There’s just a few things we've already touched on actually. It’s people, people are the most important thing. You can look at things around technical systems and have all the best firewalls and the best controls and the best monitoring in the world. But if you haven't got the right people and you haven't got the awareness, then then you're going to struggle. There's loads and loads of different kinds of stats out there. But typically, the stats that you're seeing, for example, are at least 85 to 95% of all data breaches are down to people. It's not to say that 85 to 95% people in your company, or our company are bad people. It just it's down to humans. So you can have looked at all the controls but if someone just clicks the wrong thing, then that's where you can be in trouble. So that's why it's it is so important to spend time talking to people not just pay x amount of money to have the most amazing systems.

Michael Lonnon

And when you're minimizing these risks that you've already talked about communication, maintaining that regular communication to employ employees to help them understand what they should be looking out for and what they should be careful of. But what other methods do you take to maintain in a good secure environment?

Steve Rawlins

Yeah, so firstly, is making sure your equipment, your infrastructure is top notch.  Things change all the time and there's lots of external risks out there, so it's important that you keep up with that to make sure that your networks, etc, are all are all top notch. You've also got things such as the ISO 27,001 framework. Cyber Essentials is another good one. So there's some really good things that actually gives you a framework. If you've got everything in place, having an external framework, which is kind of fresh, and it changes from time to time, that's just a really good way of kind of benchmarking that you're doing the right thing.

Michael Lonnon

So we're fortunate, we've got yourself in the organization, looking after this, this is your role, this is your remit, this is what you do day to day.

What about those organizations that aren't as lucky to have someone like yourself there? What advice would you give to them? In terms of maintaining a secure environment?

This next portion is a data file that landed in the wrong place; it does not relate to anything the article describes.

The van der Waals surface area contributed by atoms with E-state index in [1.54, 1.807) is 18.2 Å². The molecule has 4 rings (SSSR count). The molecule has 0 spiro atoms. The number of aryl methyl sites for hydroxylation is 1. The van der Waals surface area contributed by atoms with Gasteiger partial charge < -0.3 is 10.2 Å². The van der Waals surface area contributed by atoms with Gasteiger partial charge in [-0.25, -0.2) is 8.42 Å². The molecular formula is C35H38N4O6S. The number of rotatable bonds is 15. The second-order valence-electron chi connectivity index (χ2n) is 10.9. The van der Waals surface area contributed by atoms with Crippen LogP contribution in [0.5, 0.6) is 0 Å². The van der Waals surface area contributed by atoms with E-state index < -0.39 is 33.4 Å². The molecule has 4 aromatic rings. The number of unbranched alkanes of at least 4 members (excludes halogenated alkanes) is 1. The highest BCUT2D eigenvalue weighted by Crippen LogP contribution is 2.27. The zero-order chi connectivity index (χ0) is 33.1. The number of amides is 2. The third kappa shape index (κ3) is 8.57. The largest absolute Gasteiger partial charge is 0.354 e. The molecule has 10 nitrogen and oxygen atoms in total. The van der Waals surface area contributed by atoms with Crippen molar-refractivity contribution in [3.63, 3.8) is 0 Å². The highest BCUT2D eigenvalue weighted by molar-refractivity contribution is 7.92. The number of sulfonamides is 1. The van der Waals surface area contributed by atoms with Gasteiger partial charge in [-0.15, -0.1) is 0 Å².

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Steve Rawlins
I think firstly, you need an element of responsibility. So you might not need to see so, but you certainly need someone who's responsible for your assets. So your data, your IP, someone needs to understand what those things are and you also need to be able to look at what those risks are to those things and how to monitor and if required to actually mitigate and do something about those risks. So yes, accountability is a huge thing. That could be one person, ideally, but it could be it could be a group of people. You definitely need that buy in from somebody and the buy in from top management. Because if it doesn't happen from top management down, then you're opening yourself up to a big struggle.

Michael Lonnon
How do you measure risk? How do you measure whether you're doing thing well? How do you measure whether you're doing things badly?

Steve Rawlins
Lots of different ways. Typically, risk management is a huge part of information security and a big part of ISO 27,001. As part of that, we have to do annual risk assessments, and also occasionally, if new things come along, we look at what our current risks are and what controls we've got. So we put controls in place, which then reduces that risk and then we look at what the future risk is. So it's all it's all ongoing monitoring. We have our own ISMS, which is our information security framework, and as part of that, there's ongoing risk management and monitoring, making sure we're compliant to the ISO framework or other frameworks.